ADVERTISEMENT

Sea Change: Environmental Group Gives First-Time Nod to Sustainable Salmon-Farming Method

An aquaculture company devises a new, sustainable process that raises Pacific coho salmon in freshwater



Washington Department of Fish and Wildlife

Farm-raised salmon has long been the poster child of unsustainable aquaculture practices. Issues of escape, pollution and inefficiency have plunged it deeply into the "avoid" territory of environmental groups—until now.

In a report released January 14, the Monterey Bay Aquarium's Seafood Watch program is taking the unprecedented step of approving a particular method for farming Pacific coho salmon that is currently employed exclusively by the Rochester, Wash.–based AquaSeed Corp. The sustainability nod from the consumer education group means that these salmon also will be assigned a green "Best Choice" rating on Seafood Watch's Web site. The approval follows several months of intensive site visits by Seafood Watch scientists and reviews of the company's production facility, feed ratios, fish contaminant and pollution discharge levels, and more.

The salmon, to be sold under the SweetSpring label, have also been shown to contain high levels of omega-3 fatty acids, placing the salmon on Seafood Watch's newly created Super Green List, which denotes that the fish is good for human health without causing harm to the ocean. To appear on the Super Green List, the salmon must provide the daily minimum of omega-3s (at least 250 milligrams per day) based on 28 grams of fish, and have PCB (polychlorinated biphenyl) levels under 11 parts per billion (ppb). AquaSeed came in at 335 milligrams per day of omega-3s and had a PCB level of 10.4 ppb.

"This is the first farmed salmon we've ever talked about as a good source [for food, since the program's inception in 1999]," said Geoffrey Shester, senior science manager for Seafood Watch. "This is extremely exciting. It's not an experimental science project. It is mature to the point where there is real potential to scale it up."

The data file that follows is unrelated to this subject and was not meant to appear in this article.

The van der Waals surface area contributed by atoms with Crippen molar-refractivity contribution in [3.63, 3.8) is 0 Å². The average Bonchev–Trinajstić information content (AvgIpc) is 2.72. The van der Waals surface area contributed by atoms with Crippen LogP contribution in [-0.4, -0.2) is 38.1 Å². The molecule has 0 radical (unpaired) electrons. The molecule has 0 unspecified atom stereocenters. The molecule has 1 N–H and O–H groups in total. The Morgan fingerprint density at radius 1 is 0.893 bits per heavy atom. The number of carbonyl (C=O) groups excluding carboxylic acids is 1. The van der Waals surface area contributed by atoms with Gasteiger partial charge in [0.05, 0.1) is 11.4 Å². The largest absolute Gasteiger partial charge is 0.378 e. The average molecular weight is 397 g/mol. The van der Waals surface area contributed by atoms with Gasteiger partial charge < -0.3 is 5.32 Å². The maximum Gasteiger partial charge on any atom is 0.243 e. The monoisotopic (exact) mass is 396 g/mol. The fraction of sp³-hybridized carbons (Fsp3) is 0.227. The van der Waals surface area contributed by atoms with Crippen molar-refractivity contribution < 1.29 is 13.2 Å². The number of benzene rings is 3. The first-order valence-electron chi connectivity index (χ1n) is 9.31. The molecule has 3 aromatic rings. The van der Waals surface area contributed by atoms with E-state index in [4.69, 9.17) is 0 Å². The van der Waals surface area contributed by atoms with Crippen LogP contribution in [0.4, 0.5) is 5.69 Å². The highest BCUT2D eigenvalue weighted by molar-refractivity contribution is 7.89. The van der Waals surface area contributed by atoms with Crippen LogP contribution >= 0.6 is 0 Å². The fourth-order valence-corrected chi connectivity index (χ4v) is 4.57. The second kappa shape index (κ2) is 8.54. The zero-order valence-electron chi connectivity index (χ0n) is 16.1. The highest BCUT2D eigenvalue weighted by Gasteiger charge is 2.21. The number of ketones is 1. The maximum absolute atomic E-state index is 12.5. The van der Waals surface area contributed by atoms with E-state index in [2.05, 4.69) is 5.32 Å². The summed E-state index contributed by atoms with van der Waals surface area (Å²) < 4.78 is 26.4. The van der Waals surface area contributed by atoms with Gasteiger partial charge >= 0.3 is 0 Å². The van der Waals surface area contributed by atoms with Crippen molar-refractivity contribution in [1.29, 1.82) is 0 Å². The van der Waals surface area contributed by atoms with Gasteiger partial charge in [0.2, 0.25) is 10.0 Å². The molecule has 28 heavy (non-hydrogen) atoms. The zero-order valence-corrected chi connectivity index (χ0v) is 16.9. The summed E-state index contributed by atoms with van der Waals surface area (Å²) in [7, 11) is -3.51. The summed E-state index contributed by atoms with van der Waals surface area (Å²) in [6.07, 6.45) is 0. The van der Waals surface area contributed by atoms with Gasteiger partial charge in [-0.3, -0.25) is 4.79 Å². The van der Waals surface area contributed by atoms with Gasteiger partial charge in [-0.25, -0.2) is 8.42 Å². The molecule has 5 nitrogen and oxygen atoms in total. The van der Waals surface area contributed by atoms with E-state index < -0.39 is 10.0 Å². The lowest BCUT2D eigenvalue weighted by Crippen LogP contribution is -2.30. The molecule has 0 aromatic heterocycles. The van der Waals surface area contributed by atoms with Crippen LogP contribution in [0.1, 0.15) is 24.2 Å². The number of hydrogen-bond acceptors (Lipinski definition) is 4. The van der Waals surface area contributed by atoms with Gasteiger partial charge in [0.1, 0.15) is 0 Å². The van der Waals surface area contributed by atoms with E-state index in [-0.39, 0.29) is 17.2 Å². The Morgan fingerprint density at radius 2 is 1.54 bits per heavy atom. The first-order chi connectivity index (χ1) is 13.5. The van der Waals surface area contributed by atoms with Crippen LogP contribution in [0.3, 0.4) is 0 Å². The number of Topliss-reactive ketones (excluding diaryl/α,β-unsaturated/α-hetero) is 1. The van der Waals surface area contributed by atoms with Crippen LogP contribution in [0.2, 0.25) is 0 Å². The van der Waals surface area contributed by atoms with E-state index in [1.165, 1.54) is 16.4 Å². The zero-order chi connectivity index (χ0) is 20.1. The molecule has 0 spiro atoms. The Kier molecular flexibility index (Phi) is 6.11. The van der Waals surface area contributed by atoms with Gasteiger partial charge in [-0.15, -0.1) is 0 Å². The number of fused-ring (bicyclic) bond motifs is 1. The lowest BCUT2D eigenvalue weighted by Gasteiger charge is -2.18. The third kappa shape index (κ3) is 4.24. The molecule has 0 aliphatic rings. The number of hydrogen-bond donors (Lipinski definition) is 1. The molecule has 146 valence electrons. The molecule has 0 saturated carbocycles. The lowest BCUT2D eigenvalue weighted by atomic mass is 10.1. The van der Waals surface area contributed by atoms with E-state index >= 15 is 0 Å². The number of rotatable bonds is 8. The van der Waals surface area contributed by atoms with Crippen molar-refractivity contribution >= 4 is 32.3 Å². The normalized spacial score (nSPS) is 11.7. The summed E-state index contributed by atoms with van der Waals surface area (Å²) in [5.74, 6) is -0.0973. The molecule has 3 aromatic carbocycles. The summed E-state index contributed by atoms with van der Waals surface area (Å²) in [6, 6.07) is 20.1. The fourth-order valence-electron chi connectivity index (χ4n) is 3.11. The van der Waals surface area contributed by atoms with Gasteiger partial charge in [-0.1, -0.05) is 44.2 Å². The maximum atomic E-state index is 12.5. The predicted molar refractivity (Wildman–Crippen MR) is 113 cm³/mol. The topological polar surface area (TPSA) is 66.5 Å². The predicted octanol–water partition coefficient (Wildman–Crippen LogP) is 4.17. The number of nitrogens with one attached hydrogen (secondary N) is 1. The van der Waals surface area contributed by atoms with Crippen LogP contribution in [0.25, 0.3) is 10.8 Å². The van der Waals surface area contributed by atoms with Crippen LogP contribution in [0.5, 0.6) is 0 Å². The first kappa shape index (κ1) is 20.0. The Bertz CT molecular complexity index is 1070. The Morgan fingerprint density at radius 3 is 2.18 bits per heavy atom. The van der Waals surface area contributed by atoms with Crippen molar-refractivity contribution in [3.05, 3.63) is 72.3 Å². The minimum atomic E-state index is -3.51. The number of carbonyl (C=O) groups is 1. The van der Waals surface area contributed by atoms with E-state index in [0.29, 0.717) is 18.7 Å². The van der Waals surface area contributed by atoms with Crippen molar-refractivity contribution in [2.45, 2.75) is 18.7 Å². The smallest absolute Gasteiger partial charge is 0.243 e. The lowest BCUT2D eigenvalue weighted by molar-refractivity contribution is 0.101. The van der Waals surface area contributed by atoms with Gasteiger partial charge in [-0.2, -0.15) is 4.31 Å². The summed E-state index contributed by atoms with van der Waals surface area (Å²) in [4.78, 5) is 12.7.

The farming method

The AquaSeed Pacific coho salmon are raised in a freshwater, closed containment system, which is not how salmon are conventionally farmed. Salmon in the wild live primarily in saltwater but swim to freshwater every year to spawn. Traditionally raised farm salmon are grown in open-net ocean pens. This has led to problems such as nonnative species escaping into the wild and pollution as well as sea lice infestation and disease, because there is no barrier between captive salmon and the wild version in surrounding waters. Plus, traditionally raised farmed salmon require as much as five pounds (2.3 kilograms) of meal made from smaller fish caught in the wild for every pound (half kilogram) of salmon meat, a level that is considered unsustainable by environmental groups.

AquaSeed's salmon are grown in land-based, freshwater tanks ranging in size from 60 centimeters to 15 meters wide depending on the salmon's developmental stage. Containment tanks prevent escapes and problems with sea lice infestation that have plagued open-net ocean pen operations. Also, a high-end salmon feed and selective breeding has helped minimize fishmeal use, reducing the ratio of pounds of wild feed fish to produce pounds of farmed fish to 1.1 to one—a number AquaSeed owner Per Heggelund says he expects to whittle further.

"What's interesting about this is this is they've taken salmon back millions of years evolutionarily, to the point where they're freshwater again," Shester says.

Now on their 17th generation of pedigree breeding, the egg-to-plate operation is in the process of providing the salmon with a DNA fingerprint to help thwart any unauthorized breeding. AquaSeed's core business is selling "eyed" salmon eggs (eggs that have developed to the point that their eyes are visible) under the Domsea label to salmon farms in Japan, China and other countries. They've also been working to conserve endangered wild Pacific salmon stocks by maintaining an isolation and breeding facility operation, protecting 40 distinct families of salmon.

"We didn't set out to be in a food fish program in a land-based facility," Heggelund says. "That wasn't our goal. We were more focused on the genetics—the livestock breeding of salmon for the normal traits of survival at certain stages of the life cycle, productive growth and feed conversion, and egg production."

Producing 90,700 kilograms of salmon a year, Heggelund is preparing to rapidly expand production on his 20-hectare farm, and is already working closely with large purchasers such as Compass Group and Whole Foods as well as Mashiko, a Seattle-based sustainable sushi restaurant.

Rights & Permissions
Share this Article:

Comments

You must sign in or register as a ScientificAmerican.com member to submit a comment.
Scientific American Back To School

Back to School Sale!

12 Digital Issues + 4 Years of Archive Access just $19.99

Order Now >

X

Email this Article

X